A Doubter in the Holy Land

In The New York Times, the writer and literary critic Maud Newton – who was raised in a fervently religious household and now describes her own religious views as “uncertain” – writes about visiting the Holy Land: When I was young, my mother had a feverish conversion and started a church in our living room. I’d [Read More...]

A Seamless Calling

Over at the InterVarsity website “The Well,” my Christianity Today colleague Katelyn Beaty wrote a lovely profile of Dr. Karen Swallow Prior, of Liberty University, and her “seamless vocation”: Now, I’m getting to see Karen — who is spending this break finishing a biography of social reformer and abolitionist Hannah More — in her daily [Read More...]

A Thread Called Grace

My friend Jon Merritt is a brave, wise writer, and everyone should read the excerpt from his new book that appears in April’s Christianity Today : I can’t tell you how many times something like this occurred. I remember those three vividly, and when I let my mind wander, I can still see the events in my [Read More...]

Lenten Reflections on the Apostle’s Creed

Every week in church, we recite the Apostle’s Creed. I didn’t grow up doing this, so it took me a while to memorize it, and I find it to be very meaningful every week. So I found this meditation especially meaningful, in which the author thinks through each phrase of the creed. If you’re not [Read More...]

Creativity and Minecraft

Here’s an interesting piece: the case for creating — and video games: Things progressed. Servers popped up where players could work together in a world. Some players replicated real-world buildings and spaces. Conferences were held. People started to wonder about applications outside of video games: education? design? urban planning? Mojang, the maker of Minecraft, is now [Read More...]

A Year of Grieving Dangerously

Over at Christianity Today, an absolutely compelling interview with Kay Warren (Rick Warren’s wife) about their year of “grieving dangerously” after their son Matthew’s tragic suicide last year: I said at Matthew’s memorial service, “We’re devastated, but not destroyed.” I don’t know that you ever stop being devastated by catastrophic loss. In the last year-and-a-half of [Read More...]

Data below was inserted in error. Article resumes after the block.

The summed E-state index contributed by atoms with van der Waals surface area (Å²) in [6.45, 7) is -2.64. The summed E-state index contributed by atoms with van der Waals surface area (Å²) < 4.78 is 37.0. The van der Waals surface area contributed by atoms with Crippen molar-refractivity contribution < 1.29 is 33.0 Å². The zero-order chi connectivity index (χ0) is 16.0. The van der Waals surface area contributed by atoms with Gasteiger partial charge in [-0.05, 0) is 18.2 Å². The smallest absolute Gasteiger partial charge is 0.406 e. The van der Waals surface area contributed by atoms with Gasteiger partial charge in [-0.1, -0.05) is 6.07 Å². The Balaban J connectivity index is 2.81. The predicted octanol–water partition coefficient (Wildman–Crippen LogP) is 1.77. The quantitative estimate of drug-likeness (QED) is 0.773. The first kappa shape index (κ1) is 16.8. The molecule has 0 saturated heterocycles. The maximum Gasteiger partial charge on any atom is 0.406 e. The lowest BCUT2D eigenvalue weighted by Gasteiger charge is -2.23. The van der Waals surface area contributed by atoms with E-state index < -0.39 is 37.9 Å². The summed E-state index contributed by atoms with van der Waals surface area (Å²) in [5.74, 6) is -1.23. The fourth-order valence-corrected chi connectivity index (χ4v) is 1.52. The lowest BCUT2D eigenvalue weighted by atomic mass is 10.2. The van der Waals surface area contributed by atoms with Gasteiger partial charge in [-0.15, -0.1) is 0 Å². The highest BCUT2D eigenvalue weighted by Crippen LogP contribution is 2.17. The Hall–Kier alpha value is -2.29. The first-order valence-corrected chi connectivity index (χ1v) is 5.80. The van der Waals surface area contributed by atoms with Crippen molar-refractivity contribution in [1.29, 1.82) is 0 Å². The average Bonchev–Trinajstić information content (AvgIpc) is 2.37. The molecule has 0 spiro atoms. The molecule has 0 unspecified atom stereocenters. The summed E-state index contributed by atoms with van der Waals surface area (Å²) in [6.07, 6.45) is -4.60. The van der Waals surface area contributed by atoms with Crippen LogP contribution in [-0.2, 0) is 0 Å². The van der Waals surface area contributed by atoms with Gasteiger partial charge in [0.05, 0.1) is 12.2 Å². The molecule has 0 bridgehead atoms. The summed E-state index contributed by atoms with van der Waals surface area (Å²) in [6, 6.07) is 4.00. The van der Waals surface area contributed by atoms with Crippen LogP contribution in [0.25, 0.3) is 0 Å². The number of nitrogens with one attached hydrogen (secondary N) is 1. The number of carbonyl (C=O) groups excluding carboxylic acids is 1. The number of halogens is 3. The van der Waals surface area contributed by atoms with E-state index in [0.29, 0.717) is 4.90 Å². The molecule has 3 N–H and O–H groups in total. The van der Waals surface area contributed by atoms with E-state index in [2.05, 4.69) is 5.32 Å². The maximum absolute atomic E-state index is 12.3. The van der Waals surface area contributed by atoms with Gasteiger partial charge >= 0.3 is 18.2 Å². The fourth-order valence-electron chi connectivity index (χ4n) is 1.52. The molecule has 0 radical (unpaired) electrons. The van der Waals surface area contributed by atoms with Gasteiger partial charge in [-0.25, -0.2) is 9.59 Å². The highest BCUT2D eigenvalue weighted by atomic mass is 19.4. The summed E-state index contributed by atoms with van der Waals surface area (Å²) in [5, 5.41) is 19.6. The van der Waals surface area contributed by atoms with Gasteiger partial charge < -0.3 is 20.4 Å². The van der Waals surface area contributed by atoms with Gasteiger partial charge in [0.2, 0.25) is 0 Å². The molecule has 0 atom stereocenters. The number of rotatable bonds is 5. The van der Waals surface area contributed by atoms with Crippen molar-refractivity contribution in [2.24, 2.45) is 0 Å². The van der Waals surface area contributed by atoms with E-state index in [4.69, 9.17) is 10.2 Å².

The First Baseball

I spent a couple hours this weekend first compiling and then keeping an eye on my fantasy baseball draft. I’m in a league with six of my colleagues and seven of our students. It’s the first year I’ve played, but I grew up watching the Red Sox (my Dad was born and raised in south [Read More...]

Sports for the Glory of God

March Madness is upon us, and with it, all things basketball are important once again. The High Calling has this interview about “sports for the glory of God” with Pastor Stephen Chen, who serves as a pastor to, among others, NBA star Jeremy Lin: Intelligent, high achieving people can be good because they want to [Read More...]

The Importance of Family Farming

The Curator (which has a new look!) published an interesting little piece on the trend toward transparency in food systems and the importance of a very old institution: We should be encouraged to note that a people-based food system isn’t just a trend; it’s the model by which most of the world’s food is grown. Family [Read More...]

The Pointlessness of Unplugging

We often talk about the importance of stepping away from our screens and iDevices in order to “unplug.” Going cold turkey, we feel, will help us decrease our dependence on our devices. But Casey N. Cep had a fascinating piece over at the New Yorker‘s culture blog about “the pointlessness of unplugging”: Unplugging from devices [Read More...]

Running as Therapy

I started running about a year and a half ago, more or less seriously (with some weather-induced breaks), and a little over a week ago I ran the New York City Half Marathon, my fifth race at that distance. It was very cold, and the course was challenging, and my time wasn’t quite as good [Read More...]

What’s With the Doppelgangers?

There’s a whole bunch of movies about doppelgangers (someone’s exact double) coming out in the next month or so. Over at The Atlantic, I wrote about that, and speculated on why this may be (hint–maybe the Internet has something to do with it): That mainlined update on everyone else’s life, I think, taps into the root [Read More...]

Growing Up With Each Other

I wrote a little blog post over at Relief Journal‘s blog about the movie Her and how relationships make us mature: In the days since I saw the film the second time and noted how the film lingers, at the end, on a shot of Theodore and Amy, I’ve thought about whom, exactly, the titular Her is. Maybe it’s [Read More...]

Productivity Tips – from the SAT

Two weeks ago, the news broke that the College Board is changing the SAT, the test that nearly every high school junior and senior takes (and that decades of high school graduates remember with either rueful fondness or PTSD). Over at The High Calling, Marcus Goodyear considers productivity tips gleaned from the switch: No one can [Read More...]

Notes from a Pilgrimage

My friend Stephen started a review of Christian Wiman’s memoir My Bright Abyss a year ago, and finished it a few weeks ago. The result is a beautiful melding of the personal and the critical: On this trip to Kentucky, I’m staying in a small cottage overlooking the pond at the back of Bethany Springs (the [Read More...]


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